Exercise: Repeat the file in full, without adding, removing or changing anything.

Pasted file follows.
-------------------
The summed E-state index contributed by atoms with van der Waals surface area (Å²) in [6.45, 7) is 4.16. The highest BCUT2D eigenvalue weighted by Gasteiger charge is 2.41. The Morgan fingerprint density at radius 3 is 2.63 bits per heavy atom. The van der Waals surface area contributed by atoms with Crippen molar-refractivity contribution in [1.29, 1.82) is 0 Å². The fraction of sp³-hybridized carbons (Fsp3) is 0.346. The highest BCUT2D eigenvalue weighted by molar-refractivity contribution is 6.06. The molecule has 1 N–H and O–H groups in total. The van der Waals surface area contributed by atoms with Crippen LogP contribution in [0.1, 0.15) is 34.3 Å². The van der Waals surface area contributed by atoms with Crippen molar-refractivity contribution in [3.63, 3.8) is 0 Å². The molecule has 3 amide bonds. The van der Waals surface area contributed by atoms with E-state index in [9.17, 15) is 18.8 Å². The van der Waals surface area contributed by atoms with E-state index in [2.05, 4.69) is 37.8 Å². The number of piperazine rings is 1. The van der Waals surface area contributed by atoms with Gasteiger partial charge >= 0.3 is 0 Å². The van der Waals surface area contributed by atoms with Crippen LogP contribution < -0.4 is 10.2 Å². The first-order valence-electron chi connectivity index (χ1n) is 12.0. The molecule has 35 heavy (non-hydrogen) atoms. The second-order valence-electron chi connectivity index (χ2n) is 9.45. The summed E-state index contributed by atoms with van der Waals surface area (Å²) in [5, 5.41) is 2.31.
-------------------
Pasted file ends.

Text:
The summed E-state index contributed by atoms with van der Waals surface area (Å²) in [6.45, 7) is 4.16. The highest BCUT2D eigenvalue weighted by Gasteiger charge is 2.41. The Morgan fingerprint density at radius 3 is 2.63 bits per heavy atom. The van der Waals surface area contributed by atoms with Crippen molar-refractivity contribution in [1.29, 1.82) is 0 Å². The fraction of sp³-hybridized carbons (Fsp3) is 0.346. The highest BCUT2D eigenvalue weighted by molar-refractivity contribution is 6.06. The molecule has 1 N–H and O–H groups in total. The van der Waals surface area contributed by atoms with Crippen LogP contribution in [0.1, 0.15) is 34.3 Å². The van der Waals surface area contributed by atoms with Crippen molar-refractivity contribution in [3.63, 3.8) is 0 Å². The molecule has 3 amide bonds. The van der Waals surface area contributed by atoms with E-state index in [9.17, 15) is 18.8 Å². The van der Waals surface area contributed by atoms with E-state index in [2.05, 4.69) is 37.8 Å². The number of piperazine rings is 1. The van der Waals surface area contributed by atoms with Gasteiger partial charge >= 0.3 is 0 Å². The van der Waals surface area contributed by atoms with Crippen LogP contribution < -0.4 is 10.2 Å². The first-order valence-electron chi connectivity index (χ1n) is 12.0. The molecule has 35 heavy (non-hydrogen) atoms. The second-order valence-electron chi connectivity index (χ2n) is 9.45. The summed E-state index contributed by atoms with van der Waals surface area (Å²) in [5, 5.41) is 2.31.